For those who are afraid to travel alone, Jennifer recommends considering a female-centric tour. "This type of tour provides the opportunity to make friends with similar interests," says Jennifer. "The accountability and camaraderie of a tour are a comfort for women wishing to travel alone without having to navigate an unfamiliar country by themselves."

Solo travel allows you to do whatever you want when you want

Susan Moore solo travel

Susan from Solo Trips and Tips has been traveling around on a road trip on her own for more than four years. She has also traveled to many countries by herself.

"The best thing about solo travel is getting to do whatever I want without having to make arrangements with others or compromise," says Susan. She admits that sometimes things can get lonely when you don't have other people to hang out with. "Occasionally I'll stay in shared Airbnb rentals or hostels so that I have opportunities to socialize more. Or I sign up for a class or group outing like kayaking or a hiking trip," she adds.

Solo travel boosts your self-confidence

Michela Fantinel of Rocky Travel  

"I started traveling alone in the eighties when I was a young woman," says Michaela from Rocky Travel. "It was unusual for a woman to travel on her own. I started out of necessity. As an expat student, I was keen to go exploring and soon realized that I loved it. Over time it has become my favorite way to travel." Michaela does admit that while she loves the highs of solo travel, there can be some down days too. She recommends learning to love your own company, all the time - during the good and bad moments.

"Because you are completely alone, you are responsible for your own happiness," she says. "When you feel lonely, go for a walk on the beach, stroll along a pedestrian area, sit on a bench, watch people and enjoy the outdoors. Striking up a conversation is much easier than people think. I believe there is no better training, than traveling alone, that boosts your self-confidence. It makes women bolder and stronger."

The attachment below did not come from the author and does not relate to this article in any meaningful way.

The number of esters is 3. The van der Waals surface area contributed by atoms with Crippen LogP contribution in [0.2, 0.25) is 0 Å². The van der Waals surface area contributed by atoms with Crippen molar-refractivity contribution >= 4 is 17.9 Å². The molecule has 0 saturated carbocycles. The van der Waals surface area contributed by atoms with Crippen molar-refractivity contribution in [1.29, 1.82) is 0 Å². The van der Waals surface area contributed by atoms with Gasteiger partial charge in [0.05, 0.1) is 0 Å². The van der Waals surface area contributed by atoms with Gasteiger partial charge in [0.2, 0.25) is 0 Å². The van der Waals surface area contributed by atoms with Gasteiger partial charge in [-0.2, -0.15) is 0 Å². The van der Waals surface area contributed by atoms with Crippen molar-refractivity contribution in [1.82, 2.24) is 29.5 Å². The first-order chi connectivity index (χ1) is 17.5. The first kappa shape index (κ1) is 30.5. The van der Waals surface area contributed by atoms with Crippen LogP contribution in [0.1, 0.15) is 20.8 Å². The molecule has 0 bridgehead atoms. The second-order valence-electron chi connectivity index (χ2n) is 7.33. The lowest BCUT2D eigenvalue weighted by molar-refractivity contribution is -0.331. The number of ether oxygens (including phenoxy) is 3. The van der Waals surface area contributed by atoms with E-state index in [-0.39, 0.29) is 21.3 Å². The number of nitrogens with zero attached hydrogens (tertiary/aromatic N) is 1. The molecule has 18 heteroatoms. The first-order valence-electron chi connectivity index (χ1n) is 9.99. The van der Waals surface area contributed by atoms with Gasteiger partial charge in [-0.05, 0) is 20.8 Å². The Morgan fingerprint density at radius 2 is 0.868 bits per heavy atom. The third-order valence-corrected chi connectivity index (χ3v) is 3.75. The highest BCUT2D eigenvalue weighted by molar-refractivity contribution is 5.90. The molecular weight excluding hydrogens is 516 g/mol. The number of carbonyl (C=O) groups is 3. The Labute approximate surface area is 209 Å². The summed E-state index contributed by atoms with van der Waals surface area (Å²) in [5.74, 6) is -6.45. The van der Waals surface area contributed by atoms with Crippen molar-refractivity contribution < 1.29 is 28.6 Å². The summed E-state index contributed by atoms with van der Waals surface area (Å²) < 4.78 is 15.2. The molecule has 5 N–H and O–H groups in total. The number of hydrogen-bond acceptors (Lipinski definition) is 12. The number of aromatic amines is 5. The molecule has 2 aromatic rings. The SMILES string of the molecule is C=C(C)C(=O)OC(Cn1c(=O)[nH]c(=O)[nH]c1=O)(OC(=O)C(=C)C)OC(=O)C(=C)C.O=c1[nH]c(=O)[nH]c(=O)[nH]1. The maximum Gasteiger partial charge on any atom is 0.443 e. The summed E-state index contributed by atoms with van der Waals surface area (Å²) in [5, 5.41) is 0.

If things get overwhelming, Michaela advices solo female travelers to search for a reliable source of information to get advice or help. It can be your host or neighbor (if staying at a residence), your tour guide (if on a group tour), a local tourism information officer or the local police.

Think of safety first when you're a solo female traveler

One of, if not the most important, things when you are a solo female traveler is to stay safe.

"Trust your instincts," advises Johanna from Lifestyle Fifty. "If the place you've booked to stay in feels dodgy, then don't stay there. If a tour company you've booked with feels disorganized then don't go on a trip with them. If you feel as if you're being followed find the nearest place where there are lots of people and wait and observe what's going on before setting off again. Watch out for scams in places like Paris - they really are plentiful. Read up on the various scams if you are traveling to major cities and be wary - forewarned is forearmed if you're traveling solo."

Are you ready to take the leap alone? Are you sold on saying "yes" to a solo adventure? My BFF Wendy says, "I'd rather go somewhere by myself than not go at all." I agree.

Happy travels!